GM Powertrain Organization GMPTG Math-Based Manufacturing Strategy GMPTG OMAC Implementation Strategies Why Are OMAC Systems Needed in GM Powertrain? GMPTG has always been known as a leader in advancing control technologies, notably for its involvement in the development of PLC's. GMPTG is once again leading the implementation of OMAC-based systems in its manufacturing facilities because it recognizes the need to have a new generation of manufacturing systems that are agile in order to produce products matching the demands of the fast changing market place. The OMAC effort has gained a great deal of recognition and momentum since the publishing of the OMAC White paper in August, 1994.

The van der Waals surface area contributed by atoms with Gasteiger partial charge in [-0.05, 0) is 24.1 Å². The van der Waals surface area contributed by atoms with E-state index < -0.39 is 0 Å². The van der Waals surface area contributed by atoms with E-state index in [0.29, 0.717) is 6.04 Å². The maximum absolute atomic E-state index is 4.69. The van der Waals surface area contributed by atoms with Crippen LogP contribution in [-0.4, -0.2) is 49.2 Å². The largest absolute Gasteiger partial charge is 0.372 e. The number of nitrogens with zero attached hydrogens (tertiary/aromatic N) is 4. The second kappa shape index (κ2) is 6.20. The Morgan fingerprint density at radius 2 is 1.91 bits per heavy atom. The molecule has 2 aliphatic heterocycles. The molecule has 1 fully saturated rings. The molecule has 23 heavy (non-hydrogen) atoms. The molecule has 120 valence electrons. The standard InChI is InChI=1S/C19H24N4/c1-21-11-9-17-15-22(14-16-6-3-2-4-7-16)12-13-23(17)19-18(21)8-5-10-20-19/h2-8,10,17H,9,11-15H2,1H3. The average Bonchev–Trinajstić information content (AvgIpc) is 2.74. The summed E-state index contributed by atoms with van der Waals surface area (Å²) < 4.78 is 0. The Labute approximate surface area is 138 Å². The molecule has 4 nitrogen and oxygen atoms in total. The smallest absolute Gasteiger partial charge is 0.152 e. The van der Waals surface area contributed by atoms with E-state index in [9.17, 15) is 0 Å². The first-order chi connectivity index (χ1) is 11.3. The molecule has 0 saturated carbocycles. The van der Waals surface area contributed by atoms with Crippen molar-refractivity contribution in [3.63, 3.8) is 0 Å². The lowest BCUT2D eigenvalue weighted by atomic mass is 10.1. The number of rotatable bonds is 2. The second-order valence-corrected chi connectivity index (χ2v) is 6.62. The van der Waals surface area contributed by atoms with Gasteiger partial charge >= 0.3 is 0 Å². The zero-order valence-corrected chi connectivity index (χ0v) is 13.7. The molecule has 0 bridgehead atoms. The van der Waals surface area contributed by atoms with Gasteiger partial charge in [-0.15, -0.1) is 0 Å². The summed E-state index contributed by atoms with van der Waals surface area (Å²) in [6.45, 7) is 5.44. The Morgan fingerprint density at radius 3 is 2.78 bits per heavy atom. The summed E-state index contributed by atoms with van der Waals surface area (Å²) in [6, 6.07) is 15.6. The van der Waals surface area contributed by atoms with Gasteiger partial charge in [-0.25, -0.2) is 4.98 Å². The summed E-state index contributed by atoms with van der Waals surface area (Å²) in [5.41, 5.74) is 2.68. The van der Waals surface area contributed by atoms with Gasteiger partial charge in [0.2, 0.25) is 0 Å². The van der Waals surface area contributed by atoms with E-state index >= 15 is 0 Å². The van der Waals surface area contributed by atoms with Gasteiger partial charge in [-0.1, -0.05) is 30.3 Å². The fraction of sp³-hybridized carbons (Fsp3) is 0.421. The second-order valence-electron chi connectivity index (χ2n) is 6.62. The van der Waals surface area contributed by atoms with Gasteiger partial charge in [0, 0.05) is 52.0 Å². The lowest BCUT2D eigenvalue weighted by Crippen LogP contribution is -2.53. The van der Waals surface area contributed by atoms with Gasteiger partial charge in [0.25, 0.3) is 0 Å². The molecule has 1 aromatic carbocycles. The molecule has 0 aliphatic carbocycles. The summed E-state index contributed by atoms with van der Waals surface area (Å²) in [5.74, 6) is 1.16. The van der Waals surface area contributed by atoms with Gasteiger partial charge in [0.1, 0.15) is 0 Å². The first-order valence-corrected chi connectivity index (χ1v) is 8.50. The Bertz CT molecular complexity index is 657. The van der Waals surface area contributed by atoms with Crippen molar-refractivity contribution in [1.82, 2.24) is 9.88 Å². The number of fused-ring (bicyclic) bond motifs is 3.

Open, Modular Architecture Controls at GM Powertrain — GMPTG PC-Based Control System Implementations
Spectrum of Control Applications at GMPTG Current Implementation of PC-Based Control Systems In order to execute the control strategies, GMPTG started to implement PC-based control systems on its factory floor. It needs to be clarified that a PC-based control system is only the first step toward the realization of the OMAC concept. The initial implementation of PC-based control systems enables an 'open' hardware platform to be used on the factory floor, even though there are still proprietary elements in the software environment.